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BeEmobil: what could make electric cars more popular in Germany?

BeEmobil: what could make electric cars more popular in Germany?
German car buyers are hesitant when it comes to buying electric vehicles. Academics from the University of Passau have identified the five most common barriers and found a remedy: value-added services. Among other things, the team tested an intelligent fleet management system.

People in Germany are more hesitant than consumers in other countries when it comes to electric mobility. Even a buyers' premium was ineffective in boosting the popularity of electric cars. A team of researchers from the University of Passau, Germany, led by Jan Schumann, Professor of Marketing and Innovation, have identified the five most common perceived barrieres in a representative survey:
  1. Cost of purchase 
  2. Range of batteries 
  3. Public infrastructure with regard to charging stations 
  4. Unplanned stops due to an empty battery 
  5. Cost of electricity 
The researchers found that value-added services and new operating concepts, while insufficient to completely overcome these concerns, can increase the attractiveness of electric mobility. Among the things they tested were a mobile parcel service and a one-month leasing programme. The feedback from participants was positive. ‘The probability of the purchase was significantly increased', the researchers wrote in their report.

‘BeEmobil' is a joint research project of the University of Passau, the Universität der Bundeswehr München and BMW Group. Launched in September 2014, the project is currently at its second stage, the first stage having ended in July 2016. The aim of the project is to develop marketable services that will maximise the number and heterogeneity of electric mobility users.

During the first stage, the researchers tested the following services:
  • An intelligent fleet management system: The team collected detailed metrics on the vehicle use by Passau rural district administation staff (see image on the right). Although the fleet included had four electric cars, users tended to book larger, conventional vehicles despite the fact that they could have covered more than 80 percent of the traveled distances with an electric car. The academics increased the utilisation of electric cars by means of an intelligent booking system: users had to specify the planned route when booking. For shorter journeys, the system suggested electric cars to them. In addition, the system showed the users for which distances the car had been booked before. As a consequence, users were able to estimate the charging level of the vehicle at the time of booking. 
  • A mobile parcel delivery service: electric cars have a luggage compartment that is separate from the rest of the vehicle. Furthermore, they are easier to locate when connecting to charging stations than conventional vehicles. Thus, they possess all the necessary prerequisites for delivering parcels directly into the vehicle. The volunteers said that from their point of view, the service would increase the value of an electric car. 'More specifically, because of their experience with the parcel delivery service, the volunteers now exhibit a clear preference for a vehicle model that can use this service over other vehicle models', the researchers concluded in their final report (download in German).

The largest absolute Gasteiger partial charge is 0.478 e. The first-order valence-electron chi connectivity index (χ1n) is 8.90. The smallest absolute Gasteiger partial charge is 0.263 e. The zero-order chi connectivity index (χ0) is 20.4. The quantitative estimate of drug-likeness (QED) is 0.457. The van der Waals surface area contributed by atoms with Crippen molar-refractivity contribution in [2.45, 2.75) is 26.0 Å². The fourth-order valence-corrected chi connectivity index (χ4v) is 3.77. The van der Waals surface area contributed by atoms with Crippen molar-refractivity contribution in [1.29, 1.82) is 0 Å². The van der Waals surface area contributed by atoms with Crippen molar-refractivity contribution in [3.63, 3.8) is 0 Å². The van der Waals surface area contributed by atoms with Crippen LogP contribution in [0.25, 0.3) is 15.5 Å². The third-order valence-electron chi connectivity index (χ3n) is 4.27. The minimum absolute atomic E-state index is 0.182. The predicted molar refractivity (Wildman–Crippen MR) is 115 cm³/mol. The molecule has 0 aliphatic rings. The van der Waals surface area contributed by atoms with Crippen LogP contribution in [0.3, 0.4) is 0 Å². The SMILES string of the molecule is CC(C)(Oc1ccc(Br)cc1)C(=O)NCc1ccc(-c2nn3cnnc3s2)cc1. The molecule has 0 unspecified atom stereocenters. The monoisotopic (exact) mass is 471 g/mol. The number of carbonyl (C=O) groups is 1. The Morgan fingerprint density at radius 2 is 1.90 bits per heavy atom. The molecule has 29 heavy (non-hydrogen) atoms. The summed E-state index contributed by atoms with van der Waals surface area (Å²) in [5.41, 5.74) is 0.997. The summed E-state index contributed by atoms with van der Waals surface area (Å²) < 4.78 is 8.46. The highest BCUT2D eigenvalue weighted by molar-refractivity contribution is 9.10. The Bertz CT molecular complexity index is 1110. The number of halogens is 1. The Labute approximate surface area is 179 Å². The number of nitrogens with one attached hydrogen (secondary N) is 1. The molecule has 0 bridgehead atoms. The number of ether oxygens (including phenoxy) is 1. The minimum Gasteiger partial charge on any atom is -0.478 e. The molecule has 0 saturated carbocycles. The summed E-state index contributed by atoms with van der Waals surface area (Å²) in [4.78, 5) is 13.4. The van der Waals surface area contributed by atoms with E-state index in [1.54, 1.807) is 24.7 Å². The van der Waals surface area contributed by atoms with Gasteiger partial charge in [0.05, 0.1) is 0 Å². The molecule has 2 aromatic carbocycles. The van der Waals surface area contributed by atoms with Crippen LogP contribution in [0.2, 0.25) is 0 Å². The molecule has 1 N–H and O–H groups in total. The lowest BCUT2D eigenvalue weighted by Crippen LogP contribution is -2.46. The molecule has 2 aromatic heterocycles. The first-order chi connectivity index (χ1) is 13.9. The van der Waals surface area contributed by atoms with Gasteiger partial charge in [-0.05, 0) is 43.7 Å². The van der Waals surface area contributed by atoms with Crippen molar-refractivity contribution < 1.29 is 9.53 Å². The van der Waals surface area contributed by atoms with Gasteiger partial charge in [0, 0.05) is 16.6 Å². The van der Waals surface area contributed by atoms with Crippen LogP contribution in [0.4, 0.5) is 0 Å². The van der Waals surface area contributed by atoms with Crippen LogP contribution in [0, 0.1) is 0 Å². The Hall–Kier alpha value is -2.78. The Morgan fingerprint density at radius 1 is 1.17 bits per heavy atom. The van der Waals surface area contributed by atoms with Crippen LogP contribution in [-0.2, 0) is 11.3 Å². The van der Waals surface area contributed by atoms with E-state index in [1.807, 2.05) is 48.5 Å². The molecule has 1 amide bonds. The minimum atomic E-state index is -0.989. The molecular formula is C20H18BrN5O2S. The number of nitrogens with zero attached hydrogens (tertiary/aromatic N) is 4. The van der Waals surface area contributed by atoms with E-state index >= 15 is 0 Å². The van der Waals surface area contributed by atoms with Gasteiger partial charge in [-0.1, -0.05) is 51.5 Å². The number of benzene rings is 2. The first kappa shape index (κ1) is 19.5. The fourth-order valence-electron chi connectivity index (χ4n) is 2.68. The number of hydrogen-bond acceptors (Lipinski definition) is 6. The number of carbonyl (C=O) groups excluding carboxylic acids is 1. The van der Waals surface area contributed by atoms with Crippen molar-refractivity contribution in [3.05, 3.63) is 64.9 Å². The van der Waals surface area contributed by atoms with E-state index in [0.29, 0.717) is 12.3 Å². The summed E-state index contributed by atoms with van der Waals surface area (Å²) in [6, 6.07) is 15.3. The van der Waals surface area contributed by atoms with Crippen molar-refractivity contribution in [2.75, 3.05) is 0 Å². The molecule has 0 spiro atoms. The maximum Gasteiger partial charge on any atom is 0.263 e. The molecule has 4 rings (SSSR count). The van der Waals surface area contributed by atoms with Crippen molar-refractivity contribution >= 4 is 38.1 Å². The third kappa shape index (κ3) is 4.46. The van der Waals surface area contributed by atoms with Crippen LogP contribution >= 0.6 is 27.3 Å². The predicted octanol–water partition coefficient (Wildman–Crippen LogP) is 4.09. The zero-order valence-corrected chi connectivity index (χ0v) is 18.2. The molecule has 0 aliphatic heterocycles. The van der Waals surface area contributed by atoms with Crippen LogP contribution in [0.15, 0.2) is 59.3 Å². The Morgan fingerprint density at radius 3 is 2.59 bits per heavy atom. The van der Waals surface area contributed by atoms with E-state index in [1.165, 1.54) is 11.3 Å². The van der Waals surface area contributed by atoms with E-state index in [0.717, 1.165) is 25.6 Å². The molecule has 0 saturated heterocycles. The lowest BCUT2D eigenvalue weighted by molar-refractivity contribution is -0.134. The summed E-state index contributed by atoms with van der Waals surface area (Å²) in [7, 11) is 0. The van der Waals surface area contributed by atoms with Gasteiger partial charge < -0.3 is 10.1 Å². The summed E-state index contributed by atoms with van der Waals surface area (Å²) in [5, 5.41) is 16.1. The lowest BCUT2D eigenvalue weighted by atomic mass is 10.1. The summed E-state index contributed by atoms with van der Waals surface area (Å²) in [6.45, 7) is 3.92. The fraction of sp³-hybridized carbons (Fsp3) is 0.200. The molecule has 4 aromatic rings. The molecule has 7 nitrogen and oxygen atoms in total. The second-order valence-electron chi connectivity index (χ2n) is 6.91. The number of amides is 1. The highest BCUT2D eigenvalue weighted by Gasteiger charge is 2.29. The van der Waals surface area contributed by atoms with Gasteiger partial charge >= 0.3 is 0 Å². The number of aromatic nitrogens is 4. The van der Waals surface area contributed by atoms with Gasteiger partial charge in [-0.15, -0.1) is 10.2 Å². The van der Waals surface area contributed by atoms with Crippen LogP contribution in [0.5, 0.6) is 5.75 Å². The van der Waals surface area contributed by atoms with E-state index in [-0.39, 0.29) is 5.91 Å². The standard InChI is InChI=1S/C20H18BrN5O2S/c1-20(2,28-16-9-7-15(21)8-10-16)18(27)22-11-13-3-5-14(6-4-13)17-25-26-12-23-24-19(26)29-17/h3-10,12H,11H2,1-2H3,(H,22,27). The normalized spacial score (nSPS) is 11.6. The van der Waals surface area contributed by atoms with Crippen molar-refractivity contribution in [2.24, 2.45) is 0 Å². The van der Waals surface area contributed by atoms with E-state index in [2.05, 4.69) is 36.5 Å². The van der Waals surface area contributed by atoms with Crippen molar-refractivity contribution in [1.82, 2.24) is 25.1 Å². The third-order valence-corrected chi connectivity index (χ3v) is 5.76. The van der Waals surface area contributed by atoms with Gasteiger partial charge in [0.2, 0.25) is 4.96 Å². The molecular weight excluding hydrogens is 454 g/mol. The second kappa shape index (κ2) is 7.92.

The sub-project at the University of Passau and funding sources

The University of Passau completed the sub-project 'Service Innovations and Operational Concepts for Electromobility', which was co-ordinated by Jan H. Schumann, Professor of Marketing and Innovation at the University of Passau, by July 2016. The following units of the University of Passau were involved:
  • Chair of Marketing and Innovation, headed by Professor Jan H. Schumann 
  • Centre for Market Research, headed by Dr Stefan Mang 
  • Institute for Software Systems in Computer Science (FORWISS), headed by Dr Erich Fuchs 
The German Ministry of Education and Research (BMBF) provided funding for the project and commissioned the German Aerospace Center (DLR) to supervise the project (Project numbers: 02K12A161, 02K12A163, 02K12A165). Karlsruhe Institute of Technology (KIT) has been in charge of the project since October 2016.

Principal Investigator(s) at the University Dr. rer. nat. Erich Fuchs (Institut für Softwaresysteme in technischen Anwendungen der Informatik (FORWISS Passau))

Dr. Stefan Mang (Centrum für Marktforschung)

Prof. Dr. Jan Hendrik Schumann (Lehrstuhl für Betriebswirtschaftslehre mit Schwerpunkt Marketing und Innovation)
Project period 01.08.14 - 31.07.16
Source of funding
Logo of source of fundingBMBF - Bundesministerium für Bildung und Forschung

Areas Business Administration, Computer Science

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